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Backup backup backup – part 2

So its taken a bit longer than planned to past this second part, mostly due to a busy few weeks at work with installations and meetings. If you read the last blog post then you will remember that I started looking at various ways to backup your computer files, and looked at the following 2 solutions USB hard drives and cloud based. This time i want to take a brief look at On-premise and hybrid solutions.


On-Premise

Before the days of cloud storage services a local on-premise server was the main way organisations backed up there documents. Today this is still a preferred choice of storage.
On-premise servers can come in a variety of sizes and configurations. For those looking for an out of the box solution, manufacturers such as Qnap and Synology offer a range of fairly plug and play servers. These servers are more commonly referred to as a NAS (Network Attached Storage) device. NAS devices can come in a variety of configurations from single hard drives to 4, 8, 12 16 etc. The more hard drives in a NAS the more redundancy this can provide but is all dependant on how it is configured and set up.

An alternative to out of the box NAS devices are software based solutions such as Freenas and NAS4FREE. Solutions like these were typically aimed at people wanting a NAS and using an old computer to run it on. For many years I have been a fan of these solutions and use Freenas in my own office as my main file server. Like many things these have developed over the years and can be integrated into networks.

 

Redundancy

Whether you choose an out of the box devices or a choose a software solution it is important to consider redundancy. Redundancy in the IT world is about making sure that if something fails there is a duplicate. The most common method of redundancy in IT is by using RAID (redundant array of inexpensive disks). There are a variety of different RAID options to choose from the simplest one is mirror where you have 2 drive and the data is mirrored across both drives to set ups where data is broken up across different drives (stripe) and then this is mirrored.  Different RAID options are suitable for different uses and will require different amounts of hard drives. For help understanding RAID it is worth reading this article on PC MAG. Devices from firms like Qnap and Synology generally have a fairly easy set up with menus guiding you on setting up RAID options compared with software solutions like Freenas which can and do require some IT knowledge.

 

Hybrid

One option I have been looking into more is that of hybrid set ups where you utilise both cloud and on-premises solutions to store files. This method of working is starting become more popular as cloud storage is becoming more accessible and affordable.  Hybrid solutions can be configured in a variety of ways, firms like Qnap and Synology allow people to make this easy by providing simple apps that can be installed on their boxes. Personally I feel that a hybrid solution provides the safest way to store files along side being easily and quickly accessible for remote users.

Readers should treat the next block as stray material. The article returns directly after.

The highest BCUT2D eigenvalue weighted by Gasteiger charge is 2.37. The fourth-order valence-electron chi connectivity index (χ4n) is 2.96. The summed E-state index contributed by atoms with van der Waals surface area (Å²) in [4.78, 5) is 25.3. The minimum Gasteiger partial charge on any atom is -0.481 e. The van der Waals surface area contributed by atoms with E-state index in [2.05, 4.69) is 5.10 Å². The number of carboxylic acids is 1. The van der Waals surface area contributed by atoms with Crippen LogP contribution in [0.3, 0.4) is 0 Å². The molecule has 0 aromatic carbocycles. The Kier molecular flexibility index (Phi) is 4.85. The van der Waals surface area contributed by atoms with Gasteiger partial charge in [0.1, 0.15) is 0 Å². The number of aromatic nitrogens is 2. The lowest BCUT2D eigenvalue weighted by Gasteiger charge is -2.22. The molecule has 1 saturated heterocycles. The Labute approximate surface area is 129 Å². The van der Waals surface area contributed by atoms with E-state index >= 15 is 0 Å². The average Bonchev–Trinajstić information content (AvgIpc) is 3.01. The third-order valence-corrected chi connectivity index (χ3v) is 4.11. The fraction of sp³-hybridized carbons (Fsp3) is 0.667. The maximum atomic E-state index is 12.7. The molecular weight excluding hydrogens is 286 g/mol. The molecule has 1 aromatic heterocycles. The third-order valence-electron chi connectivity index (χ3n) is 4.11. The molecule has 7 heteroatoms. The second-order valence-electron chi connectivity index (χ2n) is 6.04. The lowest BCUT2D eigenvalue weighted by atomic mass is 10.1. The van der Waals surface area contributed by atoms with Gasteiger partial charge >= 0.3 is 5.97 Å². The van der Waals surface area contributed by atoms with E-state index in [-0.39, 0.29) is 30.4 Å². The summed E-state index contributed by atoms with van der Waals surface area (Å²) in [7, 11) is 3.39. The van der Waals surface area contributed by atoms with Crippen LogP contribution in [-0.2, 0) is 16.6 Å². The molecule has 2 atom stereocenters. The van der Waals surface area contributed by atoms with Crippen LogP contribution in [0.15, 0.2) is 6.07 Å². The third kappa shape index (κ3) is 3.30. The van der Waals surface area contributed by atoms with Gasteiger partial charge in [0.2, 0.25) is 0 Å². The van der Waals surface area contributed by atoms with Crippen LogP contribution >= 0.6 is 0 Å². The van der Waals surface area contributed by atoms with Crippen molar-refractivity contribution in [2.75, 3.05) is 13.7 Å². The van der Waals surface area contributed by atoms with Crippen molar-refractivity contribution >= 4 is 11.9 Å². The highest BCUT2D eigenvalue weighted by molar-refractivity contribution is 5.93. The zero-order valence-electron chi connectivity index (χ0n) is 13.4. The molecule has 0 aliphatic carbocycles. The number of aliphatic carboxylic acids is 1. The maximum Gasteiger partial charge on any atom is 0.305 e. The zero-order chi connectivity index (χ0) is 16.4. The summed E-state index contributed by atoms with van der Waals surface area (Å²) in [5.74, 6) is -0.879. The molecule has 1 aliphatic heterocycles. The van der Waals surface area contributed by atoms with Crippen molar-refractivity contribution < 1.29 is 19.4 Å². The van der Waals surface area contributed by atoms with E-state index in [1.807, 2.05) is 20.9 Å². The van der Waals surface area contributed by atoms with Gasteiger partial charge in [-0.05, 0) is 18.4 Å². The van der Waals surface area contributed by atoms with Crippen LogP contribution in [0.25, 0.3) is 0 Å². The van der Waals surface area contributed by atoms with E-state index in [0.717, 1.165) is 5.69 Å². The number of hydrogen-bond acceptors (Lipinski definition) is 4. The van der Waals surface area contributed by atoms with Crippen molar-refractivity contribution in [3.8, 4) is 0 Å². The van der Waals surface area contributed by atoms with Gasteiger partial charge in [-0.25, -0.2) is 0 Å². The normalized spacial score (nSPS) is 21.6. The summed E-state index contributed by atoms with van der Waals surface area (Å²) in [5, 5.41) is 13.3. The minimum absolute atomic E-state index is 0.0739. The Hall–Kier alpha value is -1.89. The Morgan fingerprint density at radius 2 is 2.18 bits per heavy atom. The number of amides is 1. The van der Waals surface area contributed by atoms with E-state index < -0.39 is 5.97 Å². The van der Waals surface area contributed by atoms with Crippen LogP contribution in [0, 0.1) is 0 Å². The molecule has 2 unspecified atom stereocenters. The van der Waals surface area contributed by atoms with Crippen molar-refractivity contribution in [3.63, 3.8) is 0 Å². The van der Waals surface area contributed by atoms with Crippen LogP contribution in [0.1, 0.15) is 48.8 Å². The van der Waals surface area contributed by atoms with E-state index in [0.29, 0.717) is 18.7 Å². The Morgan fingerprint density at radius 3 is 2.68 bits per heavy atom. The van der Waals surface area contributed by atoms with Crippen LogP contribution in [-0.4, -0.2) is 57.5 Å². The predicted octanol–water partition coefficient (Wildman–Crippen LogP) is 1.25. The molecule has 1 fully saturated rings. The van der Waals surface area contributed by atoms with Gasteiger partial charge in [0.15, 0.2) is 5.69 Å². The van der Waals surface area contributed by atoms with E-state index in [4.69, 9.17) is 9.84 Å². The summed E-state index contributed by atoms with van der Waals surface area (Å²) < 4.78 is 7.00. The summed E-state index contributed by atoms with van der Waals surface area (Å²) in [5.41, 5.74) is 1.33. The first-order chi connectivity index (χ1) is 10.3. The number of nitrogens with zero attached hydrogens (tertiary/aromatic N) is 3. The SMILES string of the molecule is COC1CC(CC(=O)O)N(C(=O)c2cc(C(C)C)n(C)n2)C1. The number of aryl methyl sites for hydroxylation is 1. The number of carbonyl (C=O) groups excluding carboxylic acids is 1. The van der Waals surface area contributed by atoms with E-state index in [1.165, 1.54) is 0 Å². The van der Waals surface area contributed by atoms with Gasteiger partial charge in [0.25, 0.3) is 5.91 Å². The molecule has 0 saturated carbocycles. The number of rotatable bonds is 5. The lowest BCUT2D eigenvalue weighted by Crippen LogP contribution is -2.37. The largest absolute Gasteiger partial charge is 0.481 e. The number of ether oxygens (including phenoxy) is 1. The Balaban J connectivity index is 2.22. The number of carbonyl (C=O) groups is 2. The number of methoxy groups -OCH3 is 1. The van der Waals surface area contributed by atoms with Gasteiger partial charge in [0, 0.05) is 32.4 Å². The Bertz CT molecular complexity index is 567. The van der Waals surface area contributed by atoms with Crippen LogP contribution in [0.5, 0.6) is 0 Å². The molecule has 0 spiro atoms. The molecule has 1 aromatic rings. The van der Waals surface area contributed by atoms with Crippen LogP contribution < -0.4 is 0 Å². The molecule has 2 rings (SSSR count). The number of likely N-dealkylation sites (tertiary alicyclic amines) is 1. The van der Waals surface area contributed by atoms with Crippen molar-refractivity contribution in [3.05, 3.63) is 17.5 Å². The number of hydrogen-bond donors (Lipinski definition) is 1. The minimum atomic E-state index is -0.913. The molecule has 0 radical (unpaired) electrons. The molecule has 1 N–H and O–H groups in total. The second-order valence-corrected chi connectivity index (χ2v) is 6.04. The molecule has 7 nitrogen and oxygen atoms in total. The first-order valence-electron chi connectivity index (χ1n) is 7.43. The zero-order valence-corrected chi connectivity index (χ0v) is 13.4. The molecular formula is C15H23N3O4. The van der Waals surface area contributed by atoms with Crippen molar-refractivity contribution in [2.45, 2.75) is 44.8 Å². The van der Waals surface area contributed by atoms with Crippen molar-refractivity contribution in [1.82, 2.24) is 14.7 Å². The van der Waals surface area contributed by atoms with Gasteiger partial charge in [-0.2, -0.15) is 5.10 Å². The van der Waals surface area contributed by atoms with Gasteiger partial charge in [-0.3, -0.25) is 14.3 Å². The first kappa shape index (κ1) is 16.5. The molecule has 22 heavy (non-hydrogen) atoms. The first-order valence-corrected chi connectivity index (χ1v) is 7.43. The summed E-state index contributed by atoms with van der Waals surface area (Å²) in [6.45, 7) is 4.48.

Windows

So there is one solution I have missed off talking about and that is a the popular Microsoft server. There are several reasons for not including this, the first being very few churches will have the budget, infrastructure or need for a Windows server. Secondly, its great if that all you have but if you have Macs as well things become more tricky. Thirdly I did not want to start an OS war. There are various server operating systems which can handle file storage but these will need someone who can monitor and make sure they are working as they should. A lot of the solutions above are very much out the box, install a program and enter some details and although this may seem basic for those who understand tech, for those who are not techies and have to use systems like this basic actually can be a lot more appealing.
For those wanting to explore the options of a traditional Windows server, I would highly advise looking at the Server 2012 r2 Essentials. This provides a simpler gui which for those needing to train church staff and volunteers how to do things this would be most helpful.

As with any thing if you are uncertain about what solution to use then do seek advice. At CTUK, we feel it is important to make sure people get the right information.

So that’s a brief look at some options and solutions to backup your data. Personally for those looking for a simple solution then the Qnap and Synology options and well worth a look. Right time to write part 3, which is all about backup in the AV world.

 

Anthony Lear

Anthony lives in Sheffield with his wife Fiona and daughter Naomi. He works for Hawthorn within the event projects team as a Project technician focusing on Video. Anthony is the founder of Church Tech UK, an initiative designed to support, develop and equip those that work and volunteer within a technical capacity in UK Churches.

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